Crime Scene Used To Be Cool

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Crime Scene Used To Be Cool

LOS ANGELES—According to early arrivals at the scene of a multiple homicide in Koreatown, the alley is no longer cool.

Gassel, who split a Koreatown crime scene shortly after Carmanica and Strenge (below) showed up.

Crime scenester Troy Gassel, 25, arrived at the crime scene around 6 p.m. Monday, when he and friends found two dead males slumped against a Dumpster behind Yo Minh's Korean Barbecue.

"It was cool, but then more people started showing up, and somehow the police got wind of what was happening," Gassel said. "Once they got on the scene, you couldn't even approach the bodies anymore. They turned the perfect little out-of-the-way place into a mob scene."

Gassel added: "My friends and I totally discovered those bodies."

LAPD officer Jason Carmanica was patrolling a nearby park when he saw a group of people gathered in the alley.

"When I showed up, I was the only member of the force on the scene," Carmanica said. "It was just people from the neighborhood: a couple ratty kids, a mailman, and some guy who was throwing out a mattress. That first APB about the murders? Mine."

Carmanica said the scene was initially "mellow."

"It was real laid-back at first—no sirens, just the regular guys from the beat with their thermoses of coffee," Carmanica said. "Then the detectives show up, shoving past you like they own the place. And those goddamn paramedics. I was like, 'I was here before you even heard about it from your dispatcher, so don't tell me to step away from the body. You step away from the body.'"

Police at crime scene.

LAPD detective Allison Cramer arrived at the crime scene a little after 6:45 p.m.

"The traffic cops had fucked up my evidence by the time I got there, but you basically expect that," Cramer said. "The rookies get the call on the radio and show up for social hour. There were so many blue-suits, I could barely turn around."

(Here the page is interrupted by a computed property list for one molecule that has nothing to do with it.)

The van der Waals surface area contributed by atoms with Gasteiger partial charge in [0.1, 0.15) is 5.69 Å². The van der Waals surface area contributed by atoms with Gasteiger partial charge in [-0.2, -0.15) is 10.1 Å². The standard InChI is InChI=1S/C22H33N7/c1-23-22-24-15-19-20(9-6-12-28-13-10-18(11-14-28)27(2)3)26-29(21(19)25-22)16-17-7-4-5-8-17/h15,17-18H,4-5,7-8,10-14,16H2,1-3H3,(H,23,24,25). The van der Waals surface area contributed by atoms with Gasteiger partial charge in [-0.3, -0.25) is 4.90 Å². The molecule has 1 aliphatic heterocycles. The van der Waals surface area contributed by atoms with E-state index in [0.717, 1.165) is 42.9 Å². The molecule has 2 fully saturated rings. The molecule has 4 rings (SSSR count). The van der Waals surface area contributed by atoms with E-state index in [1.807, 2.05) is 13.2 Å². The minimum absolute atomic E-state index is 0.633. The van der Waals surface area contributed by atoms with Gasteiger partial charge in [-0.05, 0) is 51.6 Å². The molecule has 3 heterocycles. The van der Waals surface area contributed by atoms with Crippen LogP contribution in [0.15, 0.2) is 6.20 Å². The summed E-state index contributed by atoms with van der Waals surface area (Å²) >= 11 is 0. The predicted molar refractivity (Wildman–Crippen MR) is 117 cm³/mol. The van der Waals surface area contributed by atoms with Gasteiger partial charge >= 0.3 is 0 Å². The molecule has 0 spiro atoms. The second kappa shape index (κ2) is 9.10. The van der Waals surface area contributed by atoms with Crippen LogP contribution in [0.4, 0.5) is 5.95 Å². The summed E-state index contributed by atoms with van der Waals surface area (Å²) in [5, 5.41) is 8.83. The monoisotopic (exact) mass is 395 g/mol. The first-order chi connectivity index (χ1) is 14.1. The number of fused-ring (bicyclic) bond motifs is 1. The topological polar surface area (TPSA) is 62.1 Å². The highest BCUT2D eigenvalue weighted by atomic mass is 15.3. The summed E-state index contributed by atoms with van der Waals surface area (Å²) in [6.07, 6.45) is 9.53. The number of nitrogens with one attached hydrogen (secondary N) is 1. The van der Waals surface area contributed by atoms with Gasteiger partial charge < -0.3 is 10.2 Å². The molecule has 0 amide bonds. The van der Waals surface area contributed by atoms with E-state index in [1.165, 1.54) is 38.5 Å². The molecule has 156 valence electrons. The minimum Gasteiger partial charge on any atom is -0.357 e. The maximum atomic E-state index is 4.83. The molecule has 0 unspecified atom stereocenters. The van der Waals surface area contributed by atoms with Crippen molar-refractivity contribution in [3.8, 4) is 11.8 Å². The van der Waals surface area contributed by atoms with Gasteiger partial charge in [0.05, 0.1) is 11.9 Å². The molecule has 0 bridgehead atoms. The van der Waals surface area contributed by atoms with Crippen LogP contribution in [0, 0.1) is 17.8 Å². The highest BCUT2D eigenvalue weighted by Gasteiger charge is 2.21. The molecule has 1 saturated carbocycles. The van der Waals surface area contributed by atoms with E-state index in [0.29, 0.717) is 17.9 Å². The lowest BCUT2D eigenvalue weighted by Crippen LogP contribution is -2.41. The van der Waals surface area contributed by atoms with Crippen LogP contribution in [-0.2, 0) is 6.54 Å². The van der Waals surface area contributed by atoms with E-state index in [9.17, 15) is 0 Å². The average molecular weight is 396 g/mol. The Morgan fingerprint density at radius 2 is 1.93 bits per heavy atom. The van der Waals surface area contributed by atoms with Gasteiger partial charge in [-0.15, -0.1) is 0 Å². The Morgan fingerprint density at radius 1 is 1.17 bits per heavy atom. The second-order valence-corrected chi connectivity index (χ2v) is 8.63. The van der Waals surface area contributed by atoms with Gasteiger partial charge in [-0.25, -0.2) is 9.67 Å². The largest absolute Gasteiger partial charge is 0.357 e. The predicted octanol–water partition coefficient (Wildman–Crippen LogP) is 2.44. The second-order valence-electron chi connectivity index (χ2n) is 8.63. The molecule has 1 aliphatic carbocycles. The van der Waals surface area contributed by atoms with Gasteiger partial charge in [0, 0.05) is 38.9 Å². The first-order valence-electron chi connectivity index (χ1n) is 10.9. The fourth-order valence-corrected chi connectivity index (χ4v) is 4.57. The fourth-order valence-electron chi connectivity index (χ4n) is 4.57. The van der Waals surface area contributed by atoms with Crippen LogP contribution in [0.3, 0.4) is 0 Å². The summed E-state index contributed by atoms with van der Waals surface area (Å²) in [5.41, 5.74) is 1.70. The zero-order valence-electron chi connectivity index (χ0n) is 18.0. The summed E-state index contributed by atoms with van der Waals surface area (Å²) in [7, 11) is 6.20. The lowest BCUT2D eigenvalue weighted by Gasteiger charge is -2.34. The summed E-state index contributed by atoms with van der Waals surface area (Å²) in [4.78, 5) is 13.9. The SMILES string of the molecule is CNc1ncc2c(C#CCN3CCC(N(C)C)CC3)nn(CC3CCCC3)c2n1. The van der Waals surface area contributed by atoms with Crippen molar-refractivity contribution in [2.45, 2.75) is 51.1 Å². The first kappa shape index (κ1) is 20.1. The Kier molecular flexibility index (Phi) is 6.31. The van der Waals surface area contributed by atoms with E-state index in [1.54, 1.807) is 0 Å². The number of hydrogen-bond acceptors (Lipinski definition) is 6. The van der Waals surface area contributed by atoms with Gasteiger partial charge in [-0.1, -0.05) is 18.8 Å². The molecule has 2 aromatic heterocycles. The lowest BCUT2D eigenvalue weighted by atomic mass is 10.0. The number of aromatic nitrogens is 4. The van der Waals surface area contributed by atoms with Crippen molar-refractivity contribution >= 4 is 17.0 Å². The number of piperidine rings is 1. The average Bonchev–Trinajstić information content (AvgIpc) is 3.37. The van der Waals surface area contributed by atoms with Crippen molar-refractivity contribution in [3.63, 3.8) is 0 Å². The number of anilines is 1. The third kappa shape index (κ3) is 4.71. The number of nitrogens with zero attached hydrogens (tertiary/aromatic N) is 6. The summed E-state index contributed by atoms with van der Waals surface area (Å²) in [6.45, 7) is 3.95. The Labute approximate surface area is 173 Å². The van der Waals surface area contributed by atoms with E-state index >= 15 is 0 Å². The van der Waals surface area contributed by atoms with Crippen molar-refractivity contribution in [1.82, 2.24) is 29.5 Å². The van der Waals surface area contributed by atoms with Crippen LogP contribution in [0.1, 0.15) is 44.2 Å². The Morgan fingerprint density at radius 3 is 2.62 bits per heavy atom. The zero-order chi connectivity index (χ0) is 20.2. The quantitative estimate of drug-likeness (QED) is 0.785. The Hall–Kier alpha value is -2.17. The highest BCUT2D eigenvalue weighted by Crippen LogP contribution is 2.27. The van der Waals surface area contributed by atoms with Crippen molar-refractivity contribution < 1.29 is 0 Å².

Officer Mark Strenge, who has been with the LAPD for six months, drove for nearly an hour to see the bodies.

"It was pretty amazing," Strenge said. "Lights flashing, tape everywhere, lieutenants yelling, 'Strenge, get me some gloves! Gloves!' The detectives were cool, too. I was talking to a couple of them, asking them who might have killed the victims and why. But then the reporters showed up, and suddenly everybody was too busy to talk to me."

According to Strenge, "as soon as the press gets wind of a new crime scene, it's over."

Tracy Zsidak, a staff reporter for the Los Angeles Times, has been on the crime beat for more than 15 years.

"I was getting some great material," Zsidak said. "It was just me, the police, the paramedics—all talking literally 10 feet from the bodies. Then the poseurs from the local TV affiliates started showing up, shoving cameras in everybody's face, and the lieutenants go mum and say, 'Get behind the tape like everyone else.' Those hacks don't know the first thing about the crime scene. With them, it's crime today, entertainment tomorrow—they'll go whichever way the wind blows."

KABC 7 News reporter Alex McPhearson said the crime scene was "pretty fun."

"But those forensics-squad guys give the worst quotes," McPhearson said. "It's like they're more interested in taking pictures of everything than being part of what's going on."

Strenge concurred.

"Pfft, forensics," Strenge said. "It's like, 'Oh, you found a strand of hair. Oh, you got some pictures of blood for your evidence files.' I saw the body, man."

LAPD forensics expert Hank Trevario said he had mixed feelings about the downfall of the crime scene.

"At first, it's kind of cool to be let behind the tape where the rest of the crowd can't go, but the novelty of that wears off pretty quickly," Trevario said. "You start to notice how crowded and noisy it is, and it starts to annoy you that it takes 20 minutes just to find your commanding officer."

According to Trevario, the once-hot crime scene is now just another tourist spot.

"After we leave, a crime scene is never the same again," Trevario said. "We take everything that mattters. People can write their true-crime books or make their TV shows, but they won't ever get it right. You can't recapture that feel once it's gone."

"Still, for a brief period, that crime scene was happening," Trevario added. "And I was there."